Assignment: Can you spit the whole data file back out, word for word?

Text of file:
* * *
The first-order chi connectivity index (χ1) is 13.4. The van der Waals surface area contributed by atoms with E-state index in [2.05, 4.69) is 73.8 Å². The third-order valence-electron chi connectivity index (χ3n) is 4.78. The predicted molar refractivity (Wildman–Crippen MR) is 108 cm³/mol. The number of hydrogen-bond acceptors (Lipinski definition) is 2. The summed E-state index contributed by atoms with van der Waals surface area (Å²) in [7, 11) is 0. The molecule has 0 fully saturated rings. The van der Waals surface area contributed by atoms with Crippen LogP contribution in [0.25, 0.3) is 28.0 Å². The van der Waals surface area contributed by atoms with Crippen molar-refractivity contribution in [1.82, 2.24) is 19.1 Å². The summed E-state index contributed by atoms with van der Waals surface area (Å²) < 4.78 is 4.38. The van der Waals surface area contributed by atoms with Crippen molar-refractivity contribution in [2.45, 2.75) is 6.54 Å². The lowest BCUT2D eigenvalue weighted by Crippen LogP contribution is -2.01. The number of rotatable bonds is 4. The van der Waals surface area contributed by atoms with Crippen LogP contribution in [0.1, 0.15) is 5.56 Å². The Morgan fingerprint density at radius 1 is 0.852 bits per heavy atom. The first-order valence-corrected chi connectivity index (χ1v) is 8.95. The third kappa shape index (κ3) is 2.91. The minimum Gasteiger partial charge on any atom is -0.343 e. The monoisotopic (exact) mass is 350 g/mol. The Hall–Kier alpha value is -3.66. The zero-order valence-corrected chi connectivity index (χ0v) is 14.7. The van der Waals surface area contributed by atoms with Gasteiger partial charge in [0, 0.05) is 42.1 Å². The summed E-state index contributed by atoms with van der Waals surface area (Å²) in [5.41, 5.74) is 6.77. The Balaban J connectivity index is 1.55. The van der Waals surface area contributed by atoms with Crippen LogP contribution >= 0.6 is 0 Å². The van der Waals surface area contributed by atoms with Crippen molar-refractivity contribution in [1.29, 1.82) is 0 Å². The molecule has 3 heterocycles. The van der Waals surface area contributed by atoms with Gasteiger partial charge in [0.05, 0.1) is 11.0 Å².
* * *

The first-order chi connectivity index (χ1) is 13.4. The van der Waals surface area contributed by atoms with E-state index in [2.05, 4.69) is 73.8 Å². The third-order valence-electron chi connectivity index (χ3n) is 4.78. The predicted molar refractivity (Wildman–Crippen MR) is 108 cm³/mol. The number of hydrogen-bond acceptors (Lipinski definition) is 2. The summed E-state index contributed by atoms with van der Waals surface area (Å²) in [7, 11) is 0. The molecule has 0 fully saturated rings. The van der Waals surface area contributed by atoms with Crippen LogP contribution in [0.25, 0.3) is 28.0 Å². The van der Waals surface area contributed by atoms with Crippen molar-refractivity contribution in [1.82, 2.24) is 19.1 Å². The summed E-state index contributed by atoms with van der Waals surface area (Å²) < 4.78 is 4.38. The van der Waals surface area contributed by atoms with Crippen molar-refractivity contribution in [2.45, 2.75) is 6.54 Å². The lowest BCUT2D eigenvalue weighted by Crippen LogP contribution is -2.01. The number of rotatable bonds is 4. The van der Waals surface area contributed by atoms with Crippen LogP contribution in [0.1, 0.15) is 5.56 Å². The Morgan fingerprint density at radius 1 is 0.852 bits per heavy atom. The first-order valence-corrected chi connectivity index (χ1v) is 8.95. The third kappa shape index (κ3) is 2.91. The minimum Gasteiger partial charge on any atom is -0.343 e. The monoisotopic (exact) mass is 350 g/mol. The Hall–Kier alpha value is -3.66. The zero-order valence-corrected chi connectivity index (χ0v) is 14.7. The van der Waals surface area contributed by atoms with Gasteiger partial charge in [0, 0.05) is 42.1 Å². The summed E-state index contributed by atoms with van der Waals surface area (Å²) in [5.41, 5.74) is 6.77. The Balaban J connectivity index is 1.55. The van der Waals surface area contributed by atoms with Crippen LogP contribution >= 0.6 is 0 Å². The van der Waals surface area contributed by atoms with Crippen molar-refractivity contribution in [1.29, 1.82) is 0 Å². The molecule has 3 heterocycles. The van der Waals surface area contributed by atoms with Gasteiger partial charge in [0.05, 0.1) is 11.0 Å².